All messengers mentioned in the Quran are also prophets, but not all prophets are messengers.BOOK, Morgan, Diane, Essential Islam: A Comprehensive Guide to Belief and Practice, 2010, ABC-CLIO, 38,weblink 24 June 2015, {|class="wikitable sortable" style="text-align:center"|+Prophets and messengers in the Qur'an! Chronological Order! Name !Arabic(transliteration)! Judeo-Christian Equivalent !! Prophet !! Messenger !! Ulul'Azm (Archprophet) !! Book !! Sent to !! Law (Sharia) |1!Adam|آدَم(Âdam)|Adam
|2!Idris|إِدْرِيس(Idrīs)
Enoch (ancestor of Noah)>Enoch
|3!Nuh|نُوح(Nūḥ)|Noah
✓ The people of Noah NS, >| ✓
|4!Hud|هود(Hūd)|Eber
✓ ʿĀd NS, >|
|5!Saleh|صَالِح(Ṣāliḥ)
Salah (biblical figure)>Salah ✓ Thamud NS, >|
|6!Ibrahim|إِبْرَاهِيم(Ibrahīm)|Abraham
✓ NS, >Scrolls of Abraham The people of Iraq NS, >
|7!Lut|لُوط(Lūṭ)
Islamic view of Lot>Lot ✓ NS, >
|8!Ismail|إِسْمَاعِيل(Ismā‘īl)|Ishmael
✓
|9!Ishaq|إِسْحَاق(Is’ḥāq)|Isaac
|10!Yaqub|يَعقُوب(Ya‘qūb)|Jacob
|
|11!Yusuf|يُوسُف(Yūsūf)|Joseph
|12!Ayyub|أَيُّوب(Ayyūb)
Job (biblical figure)>Job
| 13!Shuʿayb|شُعَيب(Shu‘ayb)
Jethro (Bible)>Jethro ✓ Midian NS, >|
|14!Musa|مُوسى(Mūsā)|Moses
✓ ✓ Torah in Islam (Torah) Suhoof Musa (scrolls of Moses)>Ancient Egypt>Pharaoh and his establishment NS, >| ✓
|15!Harun|هَارُون(Hārūn)|Aaron
Ancient Egypt>|
|16!Dhul-Kifl|ذُو ٱلْكِفْل(Dhu ’l-Kifl)|Ezekiel
|
|17!Dawud|دَاوُد دَاوُود(Dāwūd)|David
Zabur (Psalms) NS, >|
|18!Sulayman|سُلَيْمَان(Sulaymān)|Solomon
|
|19!Ilyas|إِلْيَاس(Ilyās)|Elijah
The people of ilyas NS, >|
|20!Al-Yasa|ٱلْيَسَع(Al-yasa‘)|Elisha
|
|21!Yunus|يُونُس(Yūnus)|Jonah
The people of Younis NS, >|
|22!Zakariyya|زَكَرِيَّا(Zakariyyā)
Zechariah (priest)>Zechariah|
|23!Yahya|يَحْيَى (Yaḥyā)|John the Baptist
|24!Isa|عِيسَى (‘Īsā)|Jesus
✓ NS, >Gospel in Islam>Injil (Gospel) NS, >Children of Israel NS, ✓
|25!Muhammad|مُحَمَّد(Muhammad)|
Quran 33:40> ✓ Quran NS, > ✓
To believe in God's messengers (Rusul) means to be convinced that God sent men as guides to fellow human beings and jinn (khalq) to guide them to the truth.{{reflist|group=lower-alpha|close}}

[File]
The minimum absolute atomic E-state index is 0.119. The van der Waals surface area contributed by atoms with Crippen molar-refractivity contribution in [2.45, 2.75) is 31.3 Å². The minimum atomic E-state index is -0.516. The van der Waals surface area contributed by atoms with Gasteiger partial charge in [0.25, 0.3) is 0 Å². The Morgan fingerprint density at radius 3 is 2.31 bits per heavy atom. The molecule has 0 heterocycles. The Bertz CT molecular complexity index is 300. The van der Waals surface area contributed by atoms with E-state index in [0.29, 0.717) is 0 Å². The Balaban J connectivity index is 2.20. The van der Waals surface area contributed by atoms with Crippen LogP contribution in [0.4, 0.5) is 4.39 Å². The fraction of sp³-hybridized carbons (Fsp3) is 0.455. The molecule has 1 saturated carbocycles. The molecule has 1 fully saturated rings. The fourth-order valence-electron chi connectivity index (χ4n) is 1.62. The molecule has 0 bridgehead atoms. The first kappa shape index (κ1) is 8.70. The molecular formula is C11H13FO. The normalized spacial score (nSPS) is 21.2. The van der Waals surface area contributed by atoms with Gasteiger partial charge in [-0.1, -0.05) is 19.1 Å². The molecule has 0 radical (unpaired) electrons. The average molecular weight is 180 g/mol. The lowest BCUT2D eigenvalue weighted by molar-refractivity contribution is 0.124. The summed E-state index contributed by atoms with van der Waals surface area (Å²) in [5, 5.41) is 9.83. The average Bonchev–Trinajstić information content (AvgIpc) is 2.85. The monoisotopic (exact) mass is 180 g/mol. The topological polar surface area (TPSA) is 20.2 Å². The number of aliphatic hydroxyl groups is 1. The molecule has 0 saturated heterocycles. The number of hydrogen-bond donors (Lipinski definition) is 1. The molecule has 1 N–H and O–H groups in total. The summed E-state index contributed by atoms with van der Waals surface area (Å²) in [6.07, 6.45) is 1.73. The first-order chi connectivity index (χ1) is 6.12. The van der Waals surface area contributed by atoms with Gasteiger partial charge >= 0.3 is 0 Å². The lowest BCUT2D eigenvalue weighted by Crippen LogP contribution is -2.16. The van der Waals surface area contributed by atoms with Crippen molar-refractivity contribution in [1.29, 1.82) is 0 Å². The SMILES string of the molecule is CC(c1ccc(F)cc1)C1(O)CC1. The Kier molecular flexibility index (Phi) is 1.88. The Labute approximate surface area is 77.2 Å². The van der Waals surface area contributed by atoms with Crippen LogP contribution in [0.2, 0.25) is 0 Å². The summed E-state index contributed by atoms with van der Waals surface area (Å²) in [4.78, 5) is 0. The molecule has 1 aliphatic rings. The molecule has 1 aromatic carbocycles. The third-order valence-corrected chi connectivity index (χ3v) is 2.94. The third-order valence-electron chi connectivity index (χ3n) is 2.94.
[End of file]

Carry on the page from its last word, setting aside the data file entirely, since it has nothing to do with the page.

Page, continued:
Prophethood in Ahmadiyya

The Ahmadiyya Community does not believe that messengers and prophets are different individuals. They interpret the Quranic words warner (nadhir), prophet, and messenger as referring to different roles that the same divinely appointed individuals perform. Ahmadiyya distinguish only between law-bearing prophets and non-law-bearing ones. They believe that although law-bearing prophethood ended with Muhammad, non-law-bearing prophethood subordinate to Muhammad continues.JOURNAL, Brand, Alexa, 2016, Placing the Marginalized Ahmadiyya in Context with the Traditional Sunni Majority,weblink no, 3, Journal of Mason Graduate Research, 3, 122-123, 2327-0764,weblinkweblink 2018-10-06, Mason Publishing Journals (at George Mason University), WEB,weblink Ahmadis - Oxford Islamic Studies Online, www.oxfordislamicstudies.com, en, 2018-10-06, The Ahmadiyya Community recognizes Mirza Ghulam Ahmad also known as Mirza Qadiani (1835–1908) as such a “prophet” of gods and the promised Messiah and Imam Mahdi of the latter days.NEWS,weblink Mirza Ghulam Ahmad {{!, Biography & Facts|work=Encyclopedia Britannica|access-date=2018-10-06|language=en}} The Lahore Ahmadiyya Movement rejects his status as a prophet, instead considering him to be a renewer of the faith. However, all other Muslims and their scholars argue and firmly establish that the Ahmadiyya community are not even Muslim due to the fact their beliefs violate the Muslim belief in Muhammad as the "Seal of the Prophets" (Khatam an-Nabiyyin).JOURNAL, My Claim to Promised Messiahshiplast=AhmadReview of Religions >ISSN=0034-6721number=9, September 1904, As reproduced in JOURNAL
,weblink
, My Claim to Promised Messiahship
, Mirzā Ghulām
, Ahmad
, Review of Religions
, 0034-6721
, 104
, 1
, January 2009
, 16
, 12 May 2015
,weblink" title="web.archive.org/web/20110817055431weblink">weblink
, 17 August 2011
, yes
, dmy-all
, NEWS,weblink The Ahmadiyyah Movement - Islamic Studies - Oxford Bibliographies - obo, 2018-10-06, en,

Other persons

The Quran mentions 25 prophets by name but also tells that God (Allah) sent many other prophets and messengers, to all the different nations that have existed on Earth. Many verses in the Qur'an discuss this:
  • "We did aforetime send messengers before thee: of them there are some whose story We have related to thee, and some whose story We have not related to thee...."QURAN, 40, 78, ns,
  • "For We assuredly sent amongst every People a messenger, ..."QURAN, 16, 36, ns,

Other special persons in the Qur'an

  • Caleb (Kaleb): In the Quran, Caleb is mentioned in the 5th surah of the Quran (5:20-26).
  • Dhul-Qarnayn: Dhul-Qarnayn.
  • Joachim (Imran): The Family of Imran (Arabic: آل عمران) is the 3rd chapter of the Quran. Imran is Arabic for the biblical figure Amram, the father of Moses and Aaron, who is regarded by Muslims as being the ancestor of Mary (Maryām) and Jesus through his son Aaron. In Muslim belief, however, the Christian Joachim has been attributed the name Imran as well.
  • Khidr: The Quran also mentions the mysterious Khidr (but does not name him), identified at times with Melchizedek, who is the figure that Moses accompanies on one journey. Although most Muslims regard him as an enigmatic saint or an angel,Jill Caskey, Adam S. Cohen, Linda Safran Confronting the Borders of Medieval Art BRILL 2011 {{ISBN|978-9-004-20749-3}} page 124 some see him as a prophet as well.BOOK,weblink The A to Z of Prophets in Islam and Judaism, Noegel, Scott B., Wheeler, Brannon M., 2010-04-01, Scarecrow Press, 9781461718956, Lanham, 196-197, 863824465,